Water quality in nine of San Diego County’s watersheds is worsening because of the ongoing drought, according to results of testing released by San Diego Coastkeeper.
Nearly 200 Coastkeeper volunteers conducted monthly water quality testing in 2014. Samples were analyzed for basic chemistry, nutrients and bacteria.
The drought has likely led to low levels of oxygen that is dissolved in water, a condition found in 30 percent of the samples, Coastkeeper Program Director Travis Pritchard said. Low levels of dissolved oxygen can be fatal to aquatic life, he said.
High levels of bacteria were found in 57 percent of the samples, which is a concern because the watersheds flow into the ocean, Pritchard said. Waterways always carry a certain amount of bacteria caused by natural sources, “but the levels in our data are so high, we have major concerns,” he said.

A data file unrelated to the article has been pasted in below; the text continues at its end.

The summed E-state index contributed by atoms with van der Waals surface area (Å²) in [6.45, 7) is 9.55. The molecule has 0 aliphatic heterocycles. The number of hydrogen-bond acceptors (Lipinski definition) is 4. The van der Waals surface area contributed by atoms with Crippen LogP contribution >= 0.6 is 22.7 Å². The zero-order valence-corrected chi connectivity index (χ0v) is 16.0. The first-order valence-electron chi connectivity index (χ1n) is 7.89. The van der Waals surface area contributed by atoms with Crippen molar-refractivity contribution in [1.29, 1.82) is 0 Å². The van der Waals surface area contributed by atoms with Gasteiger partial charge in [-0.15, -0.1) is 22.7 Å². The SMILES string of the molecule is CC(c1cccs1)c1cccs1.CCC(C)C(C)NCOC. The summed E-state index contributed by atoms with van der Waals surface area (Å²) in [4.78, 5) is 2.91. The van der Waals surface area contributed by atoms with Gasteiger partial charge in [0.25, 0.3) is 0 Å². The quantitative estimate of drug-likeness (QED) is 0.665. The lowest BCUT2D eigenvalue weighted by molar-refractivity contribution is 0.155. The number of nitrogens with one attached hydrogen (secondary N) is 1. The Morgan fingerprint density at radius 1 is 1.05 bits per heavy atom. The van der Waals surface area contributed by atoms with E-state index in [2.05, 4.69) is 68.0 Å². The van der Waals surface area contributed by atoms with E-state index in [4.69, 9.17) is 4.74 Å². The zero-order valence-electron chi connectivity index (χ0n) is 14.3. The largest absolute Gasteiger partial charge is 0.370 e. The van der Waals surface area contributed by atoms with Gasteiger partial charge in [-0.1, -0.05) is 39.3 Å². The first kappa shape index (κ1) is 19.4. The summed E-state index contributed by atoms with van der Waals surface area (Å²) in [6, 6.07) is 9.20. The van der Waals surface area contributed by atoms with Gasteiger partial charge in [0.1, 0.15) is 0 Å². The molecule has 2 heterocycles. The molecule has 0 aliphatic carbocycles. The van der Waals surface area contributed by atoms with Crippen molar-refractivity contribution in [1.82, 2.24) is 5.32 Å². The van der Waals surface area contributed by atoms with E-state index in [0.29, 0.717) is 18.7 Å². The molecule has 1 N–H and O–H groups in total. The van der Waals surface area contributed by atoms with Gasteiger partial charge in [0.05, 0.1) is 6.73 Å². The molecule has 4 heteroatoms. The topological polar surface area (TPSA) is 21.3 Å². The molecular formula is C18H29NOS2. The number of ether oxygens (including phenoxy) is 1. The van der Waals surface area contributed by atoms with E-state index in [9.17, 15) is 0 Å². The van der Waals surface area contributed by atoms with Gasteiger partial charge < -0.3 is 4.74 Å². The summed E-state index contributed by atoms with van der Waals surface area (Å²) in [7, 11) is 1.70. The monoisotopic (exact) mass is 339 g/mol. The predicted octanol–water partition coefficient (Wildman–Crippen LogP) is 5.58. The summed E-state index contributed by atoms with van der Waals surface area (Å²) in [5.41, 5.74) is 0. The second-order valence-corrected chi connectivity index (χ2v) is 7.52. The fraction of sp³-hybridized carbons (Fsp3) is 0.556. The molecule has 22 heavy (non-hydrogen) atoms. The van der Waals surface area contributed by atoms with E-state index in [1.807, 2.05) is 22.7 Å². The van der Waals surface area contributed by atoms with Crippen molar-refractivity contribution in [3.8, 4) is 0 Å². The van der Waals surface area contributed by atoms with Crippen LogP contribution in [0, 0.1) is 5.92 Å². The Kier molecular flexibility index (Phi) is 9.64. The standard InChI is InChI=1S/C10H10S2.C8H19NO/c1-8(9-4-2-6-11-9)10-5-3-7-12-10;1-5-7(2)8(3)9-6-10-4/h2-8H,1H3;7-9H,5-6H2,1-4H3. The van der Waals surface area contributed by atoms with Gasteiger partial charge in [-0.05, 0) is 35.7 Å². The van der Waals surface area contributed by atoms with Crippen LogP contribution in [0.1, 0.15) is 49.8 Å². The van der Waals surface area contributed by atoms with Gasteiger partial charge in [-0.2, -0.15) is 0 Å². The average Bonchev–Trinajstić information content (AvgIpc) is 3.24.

According to Pritchard, eight of the nine tested watersheds had unhealthy levels of E coli.
He said it’s possible the drought has created shallow, slow-moving and warm streams in the region that serve as bacterial breeding grounds. Some of the usual testing sites dried up last year, he said.
The San Luis Rey, Carlsbad, San Dieguito and Los Penasquitos watersheds in the North County received scores that landed them in the “fair” category, according to Coastkeeper.
Thewatershed near the international border was rated “poor.”
“Sadly, none of our watersheds scored higher than fair this year, so we have work to do to improve water quality in San Diego County,” Pritchard said. “Our data also illustrates something that we’ve always known, and can now show with science — all aspects of a watershed’s ecosystem are connected and changes ripple throughout.”
According to the report, the Los Penasquitos and San Diego water quality went down from “good” in 2013, while Carlsbad improved from “marginal.”
San Diego County is home to 11 watersheds, and Coastkeeper conducts testing at nine of them.
—City News Service
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